If you are ever lucky enough to dance with Scarlett, you will better understand forces of nature. She is not looking at who is looking; she is looking at you. If you don’t have the energy to dance, she will leave you and take a little bit of you with her. When she leaves the dance floor, the lights are never quite as bright. She is fire. She is a rock song that can’t be written.

 

    And who is their mother? Who is Nate’s wife? She is the tall, beautiful woman at the edge of the crowd with the Buddha in her eyes. She is the strong lady putting gear on her harness before she leads you up a climb that you will struggle on. She has the guitar in her hands and is teaching herself a Led Zeppelin song and Calliope is reading about swords in her red velvet dress and Scarlett is screaming the words to the song with her mother and Nate is making me an espresso that will be the best on earth and we are all looking back and forth at one another…and my tusk is healing. 

and then, i was dancing

when bobby brown came out with My Prerogative, i watched him dance on MTV and decided i wanted to learn to dance. i didn’t quite know how to do it but, by god, i was gonna figure it out. that’s right, i was going to buy a video or watch MTV until i got it down. there was a dance studio near my mom’s house that i drove by all the time and i stopped in…i stammered and hummed and hawed and signed up for a street dance class. the teacher was hot, so i was pretty faithful. and i started finding some rhythm, kinda…i think.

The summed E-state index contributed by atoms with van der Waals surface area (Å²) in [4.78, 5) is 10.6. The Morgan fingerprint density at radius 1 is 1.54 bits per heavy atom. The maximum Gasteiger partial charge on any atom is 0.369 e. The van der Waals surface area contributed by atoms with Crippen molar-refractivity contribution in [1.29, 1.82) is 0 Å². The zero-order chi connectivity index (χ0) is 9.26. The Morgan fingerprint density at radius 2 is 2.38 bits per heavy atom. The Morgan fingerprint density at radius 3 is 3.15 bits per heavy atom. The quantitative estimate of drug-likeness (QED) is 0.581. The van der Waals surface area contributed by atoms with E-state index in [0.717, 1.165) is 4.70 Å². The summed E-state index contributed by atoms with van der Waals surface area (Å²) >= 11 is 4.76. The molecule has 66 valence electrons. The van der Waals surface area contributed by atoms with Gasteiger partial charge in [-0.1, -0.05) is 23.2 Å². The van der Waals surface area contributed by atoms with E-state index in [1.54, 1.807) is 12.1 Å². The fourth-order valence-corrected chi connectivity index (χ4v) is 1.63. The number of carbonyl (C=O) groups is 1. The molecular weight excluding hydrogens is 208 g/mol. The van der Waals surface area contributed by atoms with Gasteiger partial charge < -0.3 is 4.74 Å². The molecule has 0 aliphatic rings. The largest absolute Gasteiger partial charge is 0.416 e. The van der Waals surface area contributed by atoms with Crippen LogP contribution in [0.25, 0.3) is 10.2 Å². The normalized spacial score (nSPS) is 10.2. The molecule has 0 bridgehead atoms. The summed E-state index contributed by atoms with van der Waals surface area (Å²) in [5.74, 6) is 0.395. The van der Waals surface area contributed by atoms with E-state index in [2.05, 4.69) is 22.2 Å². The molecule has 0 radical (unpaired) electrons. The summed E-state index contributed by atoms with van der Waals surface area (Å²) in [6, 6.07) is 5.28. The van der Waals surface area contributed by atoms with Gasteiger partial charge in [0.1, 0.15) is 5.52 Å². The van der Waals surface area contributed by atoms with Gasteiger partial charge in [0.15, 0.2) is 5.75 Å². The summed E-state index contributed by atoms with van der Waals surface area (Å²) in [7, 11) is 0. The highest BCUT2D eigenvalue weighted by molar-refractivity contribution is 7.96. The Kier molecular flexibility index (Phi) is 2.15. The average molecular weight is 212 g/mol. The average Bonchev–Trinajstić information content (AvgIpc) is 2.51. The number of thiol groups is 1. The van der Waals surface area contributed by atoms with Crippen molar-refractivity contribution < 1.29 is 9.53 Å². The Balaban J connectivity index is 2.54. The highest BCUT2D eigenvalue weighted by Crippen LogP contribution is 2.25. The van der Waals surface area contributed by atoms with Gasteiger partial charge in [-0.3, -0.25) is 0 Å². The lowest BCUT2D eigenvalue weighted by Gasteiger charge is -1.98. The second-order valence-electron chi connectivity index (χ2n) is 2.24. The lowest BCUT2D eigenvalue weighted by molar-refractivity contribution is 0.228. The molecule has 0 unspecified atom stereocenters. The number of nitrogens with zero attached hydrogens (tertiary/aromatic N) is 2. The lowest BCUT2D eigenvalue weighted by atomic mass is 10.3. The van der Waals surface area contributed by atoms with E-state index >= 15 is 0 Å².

years passed and so did my cavaricci’s. the dance clubs where i haunted and flaunted whatever i thought i knew changed ownership, and then changed again. some were torn down. some just got boarded up and stand as a stale reminder of “hammer time”. 

when grunge came to town i felt it down deeper than i felt the music from before. Nine inch Nails and his Head like a Hole made me stomp and rage. the Chili Peppers screamed. the flannels filled the dance floor, and i was there, grunging away with rest of them. i had a buddy named craig white and we never missed a thursday night at our favorite club. the lines were long and we all looked the same because we wanted to be different. to me, dancing was being on the dance floor and looking bad ass and looking around at everyone else who believed they were looking bad ass as well. all smooth and cool and rhythmic. but let me just say right here, i was not really dancing. i was doing whatever that was…whatever you want to call it, but i wasn’t dancing, not yet.